WRIT OF CERTIORARI TO THE FIFTH CIRCUIT COURT OF APPEAL,
PARISH OF ST. JOHN THE BAPTIST
granted the application to determine whether defendant's
habitual offender status and sentence are governed by La.R.S.
15:529.1 as it existed at the time of the commission of the
crime, as it was amended by 2017 La. Acts 282, or as it was
amended by 2018 La. Acts 542. Finding Act 282 applies, we
reverse the court of appeal, vacate the habitual offender
adjudication and sentence, and remand with instructions to
the district court for further proceedings.
November 11, 2016, a St. John the Baptist Parish jury found
defendant guilty of an aggravated battery, La.R.S. 14:34, he
committed on February 1, 2015. On November 16, 2016, the
State filed a habitual offender bill of information alleging
two predicate offenses-a 1991 distribution of cocaine
conviction and a 2004 manslaughter conviction. On February
13, 2017, the district court adjudicated defendant a
third-felony offender and sentenced him to the life sentence
mandated by La.R.S. 15:529.1(A)(3)(b) (effective August 15,
2010). The court of appeal vacated the habitual offender
sentence and remanded for resentencing because of the trial
court's failure to vacate the underlying aggravated
battery sentence. State v. Lyles, 17-0405 (La.App. 5
Cir. 2/21/18), 239 So.3d 1055. After remand, the district
court resentenced defendant on March 12, 2018, to the same
term of imprisonment under the same provision of law.
appeal, defendant contended that the Habitual Offender law,
as amended by 2017 La. Acts 282, should be applied to him.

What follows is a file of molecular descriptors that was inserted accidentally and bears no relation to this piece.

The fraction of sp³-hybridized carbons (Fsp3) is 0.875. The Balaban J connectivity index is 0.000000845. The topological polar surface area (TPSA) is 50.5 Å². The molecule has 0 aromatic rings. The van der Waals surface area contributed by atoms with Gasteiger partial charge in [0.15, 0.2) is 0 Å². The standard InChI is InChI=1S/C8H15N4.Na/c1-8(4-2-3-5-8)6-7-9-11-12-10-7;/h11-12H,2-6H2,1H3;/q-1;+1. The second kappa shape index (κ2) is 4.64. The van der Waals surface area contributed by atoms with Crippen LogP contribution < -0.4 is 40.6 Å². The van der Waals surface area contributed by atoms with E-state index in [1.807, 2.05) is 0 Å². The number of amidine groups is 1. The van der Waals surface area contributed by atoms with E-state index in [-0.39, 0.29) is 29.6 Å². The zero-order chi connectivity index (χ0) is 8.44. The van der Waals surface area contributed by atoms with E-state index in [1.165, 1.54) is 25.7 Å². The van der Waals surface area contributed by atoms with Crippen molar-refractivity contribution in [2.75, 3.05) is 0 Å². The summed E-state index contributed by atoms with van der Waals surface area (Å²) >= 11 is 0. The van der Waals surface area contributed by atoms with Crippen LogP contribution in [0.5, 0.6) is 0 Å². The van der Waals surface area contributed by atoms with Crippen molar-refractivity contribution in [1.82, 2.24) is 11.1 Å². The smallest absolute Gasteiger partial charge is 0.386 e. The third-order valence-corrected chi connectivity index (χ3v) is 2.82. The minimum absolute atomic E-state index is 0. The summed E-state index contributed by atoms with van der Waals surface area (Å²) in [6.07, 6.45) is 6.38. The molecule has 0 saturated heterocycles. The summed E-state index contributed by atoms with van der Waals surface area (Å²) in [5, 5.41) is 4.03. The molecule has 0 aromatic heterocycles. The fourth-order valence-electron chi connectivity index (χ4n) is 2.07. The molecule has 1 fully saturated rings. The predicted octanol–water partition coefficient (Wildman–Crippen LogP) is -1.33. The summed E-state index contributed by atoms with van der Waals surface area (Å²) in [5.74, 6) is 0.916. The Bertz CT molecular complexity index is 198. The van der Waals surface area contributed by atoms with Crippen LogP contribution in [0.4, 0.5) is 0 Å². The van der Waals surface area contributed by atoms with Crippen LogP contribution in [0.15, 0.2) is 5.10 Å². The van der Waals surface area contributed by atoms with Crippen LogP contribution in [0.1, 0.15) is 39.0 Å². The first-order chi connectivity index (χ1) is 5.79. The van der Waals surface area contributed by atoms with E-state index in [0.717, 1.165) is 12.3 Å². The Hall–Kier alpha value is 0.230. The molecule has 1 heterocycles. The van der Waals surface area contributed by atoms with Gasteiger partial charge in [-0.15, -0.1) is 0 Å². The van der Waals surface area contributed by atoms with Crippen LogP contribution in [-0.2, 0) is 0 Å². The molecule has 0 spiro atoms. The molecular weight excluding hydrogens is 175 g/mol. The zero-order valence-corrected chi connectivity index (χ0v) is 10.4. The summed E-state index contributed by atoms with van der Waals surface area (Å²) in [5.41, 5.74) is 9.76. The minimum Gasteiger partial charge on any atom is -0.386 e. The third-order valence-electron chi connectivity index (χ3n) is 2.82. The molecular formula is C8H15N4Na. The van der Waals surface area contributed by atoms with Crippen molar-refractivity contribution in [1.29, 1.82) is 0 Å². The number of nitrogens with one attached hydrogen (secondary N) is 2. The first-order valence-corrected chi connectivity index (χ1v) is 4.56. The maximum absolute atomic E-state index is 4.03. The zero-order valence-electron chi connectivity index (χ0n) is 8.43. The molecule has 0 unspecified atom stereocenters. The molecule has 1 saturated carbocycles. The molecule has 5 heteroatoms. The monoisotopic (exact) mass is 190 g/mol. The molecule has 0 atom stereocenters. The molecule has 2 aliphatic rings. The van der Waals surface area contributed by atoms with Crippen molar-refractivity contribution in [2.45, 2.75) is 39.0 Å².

Among other changes, this act reduced from ten to five years
the time allowed-commonly known as the cleansing
period-between expiration of correctional supervision for one
offense and commission of the next offense on the habitual
offender ladder. Defendant's probation for distribution
of cocaine expired in 1996 and he did not commit manslaughter
until 2003. Therefore, defendant contended he was a
second-felony offender subject to a sentencing range of 3 1/3
to 20 years imprisonment under the amended law.
relied on Section 2 of Act 282, which provides, "This
Act shall become effective November 1, 2017, and shall have
prospective application only to offenders whose convictions
became final on or after November 1, 2017." The State,
however, relied on a subsequent amendment to the Habitual
Offender Law in 2018 La. Acts 542 to argue that the district
court applied the correct version of the Habitual Offender
Law (i.e., the one in effect when defendant committed the
crime in 2015). According to the State, despite the language
of Act 282, the legislature subsequently clarified its intent
with Act 542, which added La.R.S. 15:529.1(K).
court of appeal agreed with the State, and found the district
court sentenced defendant under the correct version of the
Habitual Offender Law:
Upon review, we rely on the well settled jurisprudence that
the law in effect at the time of the offense is determinative
of a defendant's punishment, including for habitual
offender proceedings. [State v. Parker, 03-0924 (La.
4/14/04), 871 So.2d 317; State v. Sugasti, 01-3407
(La. 06/21/02), 820 So.2d 518; State v. Williams,
03-0571 (La.App. 5 Cir. 11/12/03), 862 So.2d 108.] Further,